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Suppose I have code which retrieves an object and modifies it and submits it via any ORM from a web application. Below is the pseudo code:

First request

var objCust = _dbContext.Customers.Where(c=>c.CustomerId == "ALFKI").SingleOrDefault();
objCust.Address ="test address 1";
//and add some orders
_dbContext.SubmitChanges(); 

Second simultaneous request

var objCategory = _dbContext.Categories.Where(c=>c.CategoryId == 1).SingleOrDefault();
objCategoryName = "test name";
_dbContext.SubmitChanges();

How does the first request only grasp the changes done to customers and submit the changes. Is there any mechanism inbuilt in ORM's to track changes to entities per thread or request.

  • Have a look at Dapper source. One of the best micro ORM... – Sen Jacob Feb 23 '13 at 3:41
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Most O/RMs are not thread-safe. When using an O/RM in a web app, the common practice is to create a UnitOfWork per request that is tied to that request's thread. Another option is to expose the UnitOfWork as a [ThreadStatic] variable. And finally, there are some Dependency Injection containers that will allow you to tie the lifetime of an object (e.g. a UnitOfWork) to a thread.

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The ORM does not (always) manage the transactionality. At the end of the day, the transactionality is going to be handled by the ACID guarantees of your database while the ORM simply acts as a communication layer with your database.

That said, some ORMs have built-in caching and other more complex techniques in attempts to avoid the database except when necessary to lower the load on the database. In these forms of ORMs there is surely transactionality management required to some extent, and the technique will be the same techniques any multi-threaded app uses for transaction handling: shared state with locks/semaphores/signals/mutexes where necessary inside of the ORM. Alternatively they could be lacking those locks and be simply not thread safe for certain scenarios, but I have to think an ORM developer is going to be knowledgeable enough to be keen on these scenarios and focus on ensuring thread safety.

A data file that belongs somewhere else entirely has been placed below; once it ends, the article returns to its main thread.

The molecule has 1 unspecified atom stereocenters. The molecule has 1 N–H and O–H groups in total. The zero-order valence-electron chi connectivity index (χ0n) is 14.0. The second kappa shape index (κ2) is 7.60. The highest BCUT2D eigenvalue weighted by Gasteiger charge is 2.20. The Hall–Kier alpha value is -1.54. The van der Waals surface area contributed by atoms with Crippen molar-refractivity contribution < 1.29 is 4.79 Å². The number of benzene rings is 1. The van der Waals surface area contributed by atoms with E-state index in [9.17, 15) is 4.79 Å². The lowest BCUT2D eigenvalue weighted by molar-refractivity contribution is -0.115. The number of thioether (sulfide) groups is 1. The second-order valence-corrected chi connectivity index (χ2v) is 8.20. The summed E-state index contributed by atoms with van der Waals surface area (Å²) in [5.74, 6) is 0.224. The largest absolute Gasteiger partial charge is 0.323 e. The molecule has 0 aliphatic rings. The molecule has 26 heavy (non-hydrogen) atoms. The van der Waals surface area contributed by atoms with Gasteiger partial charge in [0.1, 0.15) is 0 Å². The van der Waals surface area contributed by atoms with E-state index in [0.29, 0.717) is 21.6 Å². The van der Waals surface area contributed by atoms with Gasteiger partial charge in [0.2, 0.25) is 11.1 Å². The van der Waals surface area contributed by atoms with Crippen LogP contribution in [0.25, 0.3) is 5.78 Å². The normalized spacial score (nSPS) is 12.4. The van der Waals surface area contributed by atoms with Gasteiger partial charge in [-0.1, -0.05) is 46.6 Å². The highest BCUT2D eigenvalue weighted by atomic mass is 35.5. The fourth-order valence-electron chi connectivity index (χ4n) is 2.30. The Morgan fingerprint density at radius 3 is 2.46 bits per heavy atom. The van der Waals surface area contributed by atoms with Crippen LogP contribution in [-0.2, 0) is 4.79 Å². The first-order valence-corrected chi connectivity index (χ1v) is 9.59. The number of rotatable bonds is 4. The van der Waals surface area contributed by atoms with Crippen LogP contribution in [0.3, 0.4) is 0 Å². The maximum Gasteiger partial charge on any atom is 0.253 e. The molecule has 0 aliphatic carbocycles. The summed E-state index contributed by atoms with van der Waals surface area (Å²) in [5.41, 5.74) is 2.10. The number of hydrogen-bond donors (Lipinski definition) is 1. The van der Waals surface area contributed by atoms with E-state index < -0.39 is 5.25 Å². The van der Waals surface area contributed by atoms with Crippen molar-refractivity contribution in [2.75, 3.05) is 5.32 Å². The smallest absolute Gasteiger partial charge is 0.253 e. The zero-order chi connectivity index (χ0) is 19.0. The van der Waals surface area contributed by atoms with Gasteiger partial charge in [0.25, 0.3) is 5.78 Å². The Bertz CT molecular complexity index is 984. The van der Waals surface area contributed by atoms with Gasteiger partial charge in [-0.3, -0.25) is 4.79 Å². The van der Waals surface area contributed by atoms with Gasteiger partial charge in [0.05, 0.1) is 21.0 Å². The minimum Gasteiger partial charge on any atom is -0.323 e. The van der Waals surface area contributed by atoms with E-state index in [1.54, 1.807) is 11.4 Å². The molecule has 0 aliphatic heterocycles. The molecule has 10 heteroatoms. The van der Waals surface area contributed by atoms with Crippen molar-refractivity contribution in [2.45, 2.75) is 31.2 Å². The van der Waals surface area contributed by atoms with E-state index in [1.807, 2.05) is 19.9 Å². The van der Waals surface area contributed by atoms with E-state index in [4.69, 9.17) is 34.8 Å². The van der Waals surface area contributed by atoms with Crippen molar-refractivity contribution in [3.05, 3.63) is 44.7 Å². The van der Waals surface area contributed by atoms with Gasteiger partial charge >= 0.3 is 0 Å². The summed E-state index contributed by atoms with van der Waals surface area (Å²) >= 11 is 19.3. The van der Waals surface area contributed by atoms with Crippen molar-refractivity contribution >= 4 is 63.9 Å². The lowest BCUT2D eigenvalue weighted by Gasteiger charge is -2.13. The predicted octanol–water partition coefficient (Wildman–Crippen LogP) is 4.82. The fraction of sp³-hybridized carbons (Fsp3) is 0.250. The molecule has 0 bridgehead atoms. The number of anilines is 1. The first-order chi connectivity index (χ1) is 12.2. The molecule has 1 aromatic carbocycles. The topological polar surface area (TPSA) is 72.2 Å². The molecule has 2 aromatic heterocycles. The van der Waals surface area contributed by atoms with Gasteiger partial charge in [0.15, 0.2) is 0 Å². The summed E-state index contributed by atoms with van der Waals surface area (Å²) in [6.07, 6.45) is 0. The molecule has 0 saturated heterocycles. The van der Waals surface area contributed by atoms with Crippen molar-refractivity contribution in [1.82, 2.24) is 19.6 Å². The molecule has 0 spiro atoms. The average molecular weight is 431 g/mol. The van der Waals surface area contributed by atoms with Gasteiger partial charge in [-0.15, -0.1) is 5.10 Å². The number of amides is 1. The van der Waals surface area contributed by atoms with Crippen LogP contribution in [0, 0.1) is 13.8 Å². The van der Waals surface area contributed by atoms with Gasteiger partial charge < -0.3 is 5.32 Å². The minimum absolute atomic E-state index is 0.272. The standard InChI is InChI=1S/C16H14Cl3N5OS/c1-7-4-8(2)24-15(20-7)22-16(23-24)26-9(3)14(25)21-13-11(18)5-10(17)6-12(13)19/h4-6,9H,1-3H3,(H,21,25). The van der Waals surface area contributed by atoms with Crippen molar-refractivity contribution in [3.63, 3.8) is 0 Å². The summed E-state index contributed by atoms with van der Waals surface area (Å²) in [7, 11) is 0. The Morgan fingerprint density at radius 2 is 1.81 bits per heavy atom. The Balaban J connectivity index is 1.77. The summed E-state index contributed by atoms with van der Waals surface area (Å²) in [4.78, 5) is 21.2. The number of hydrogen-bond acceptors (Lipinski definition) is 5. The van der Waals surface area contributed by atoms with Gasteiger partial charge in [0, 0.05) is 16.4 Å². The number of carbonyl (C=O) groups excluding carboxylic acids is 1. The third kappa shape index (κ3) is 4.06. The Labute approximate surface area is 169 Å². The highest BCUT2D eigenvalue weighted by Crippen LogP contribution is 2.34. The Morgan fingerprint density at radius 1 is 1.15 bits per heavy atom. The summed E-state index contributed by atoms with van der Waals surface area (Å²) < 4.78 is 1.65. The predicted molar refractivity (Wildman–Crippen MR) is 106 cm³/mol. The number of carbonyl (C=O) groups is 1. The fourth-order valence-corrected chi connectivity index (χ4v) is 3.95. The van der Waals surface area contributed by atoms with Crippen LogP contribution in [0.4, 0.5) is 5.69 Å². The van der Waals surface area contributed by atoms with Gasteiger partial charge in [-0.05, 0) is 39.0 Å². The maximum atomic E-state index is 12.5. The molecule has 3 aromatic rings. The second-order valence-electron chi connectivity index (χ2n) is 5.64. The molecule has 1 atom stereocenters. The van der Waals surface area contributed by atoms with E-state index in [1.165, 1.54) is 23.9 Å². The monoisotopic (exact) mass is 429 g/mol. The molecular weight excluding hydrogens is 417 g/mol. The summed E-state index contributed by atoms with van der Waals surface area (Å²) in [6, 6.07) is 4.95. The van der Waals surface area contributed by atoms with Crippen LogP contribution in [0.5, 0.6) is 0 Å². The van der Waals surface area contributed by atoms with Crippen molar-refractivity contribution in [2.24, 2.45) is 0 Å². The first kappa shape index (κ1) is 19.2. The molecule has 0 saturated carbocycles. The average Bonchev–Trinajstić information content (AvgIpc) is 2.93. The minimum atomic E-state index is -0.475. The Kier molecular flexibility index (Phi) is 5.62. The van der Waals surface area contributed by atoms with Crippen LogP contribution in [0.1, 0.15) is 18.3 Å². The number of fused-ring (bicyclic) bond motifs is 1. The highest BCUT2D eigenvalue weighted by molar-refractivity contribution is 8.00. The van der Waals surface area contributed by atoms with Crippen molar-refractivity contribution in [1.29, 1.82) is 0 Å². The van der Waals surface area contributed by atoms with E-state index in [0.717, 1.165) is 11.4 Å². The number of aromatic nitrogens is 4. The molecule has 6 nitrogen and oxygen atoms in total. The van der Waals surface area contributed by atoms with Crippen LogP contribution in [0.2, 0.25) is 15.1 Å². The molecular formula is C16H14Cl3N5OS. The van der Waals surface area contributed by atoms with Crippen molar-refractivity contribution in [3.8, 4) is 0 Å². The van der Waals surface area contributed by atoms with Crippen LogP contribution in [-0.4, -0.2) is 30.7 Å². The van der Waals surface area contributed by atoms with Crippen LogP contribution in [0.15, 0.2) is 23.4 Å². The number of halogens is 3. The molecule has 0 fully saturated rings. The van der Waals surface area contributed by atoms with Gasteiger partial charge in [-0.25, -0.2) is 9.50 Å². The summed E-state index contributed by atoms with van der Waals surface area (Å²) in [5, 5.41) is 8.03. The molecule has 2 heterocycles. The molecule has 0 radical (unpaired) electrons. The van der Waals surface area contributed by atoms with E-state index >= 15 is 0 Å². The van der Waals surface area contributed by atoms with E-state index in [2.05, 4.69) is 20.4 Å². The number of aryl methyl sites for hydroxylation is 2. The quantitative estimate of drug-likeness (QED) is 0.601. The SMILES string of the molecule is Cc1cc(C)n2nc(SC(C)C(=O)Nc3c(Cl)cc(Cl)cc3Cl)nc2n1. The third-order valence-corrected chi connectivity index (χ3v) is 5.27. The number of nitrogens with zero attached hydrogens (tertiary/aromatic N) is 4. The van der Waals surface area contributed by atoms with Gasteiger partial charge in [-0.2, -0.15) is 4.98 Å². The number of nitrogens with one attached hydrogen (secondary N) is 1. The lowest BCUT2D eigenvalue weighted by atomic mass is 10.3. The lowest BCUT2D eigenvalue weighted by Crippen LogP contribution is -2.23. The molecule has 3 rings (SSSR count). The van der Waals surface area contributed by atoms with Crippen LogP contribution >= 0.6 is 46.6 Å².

Note I say this referring to the Java/C# style OO languages where locking is the required technique for multi-threaded safety assurances, I do recognize other types of languages use lockless techniques.

  • I didn't mean unitofwork or transaction. In other words, if first request modifies the customer "address" and doesn't commit it. Now, another request from other user, modifies some other objects and calls SubmitChanges() on the context. So, does it pick up first request modifications which are not commited too? – Sunny Feb 22 '13 at 19:47
  • @Sundeep that depends on the ORM implementation, each ORM is different. General expected behaviour of a transaction however is that the lock is given to the first actor, and the purpose of the transaction is to ensure that the second actors changes come in after the firsts to ensure correct sequence. The technique used to accomplish this will be the technique I referred to; either handed off to the DB or handled internally in the ORM by locks. – Jimmy Hoffa Feb 22 '13 at 20:46
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ORM is tracking changes per session object not per request/thread. When I say session I mean _dbContext in your example. In web applications it is common practice to create one session object per web request.

So if both requests are separate then none of _dbContexts knows about any other. In your example there will be two updates sent to database.

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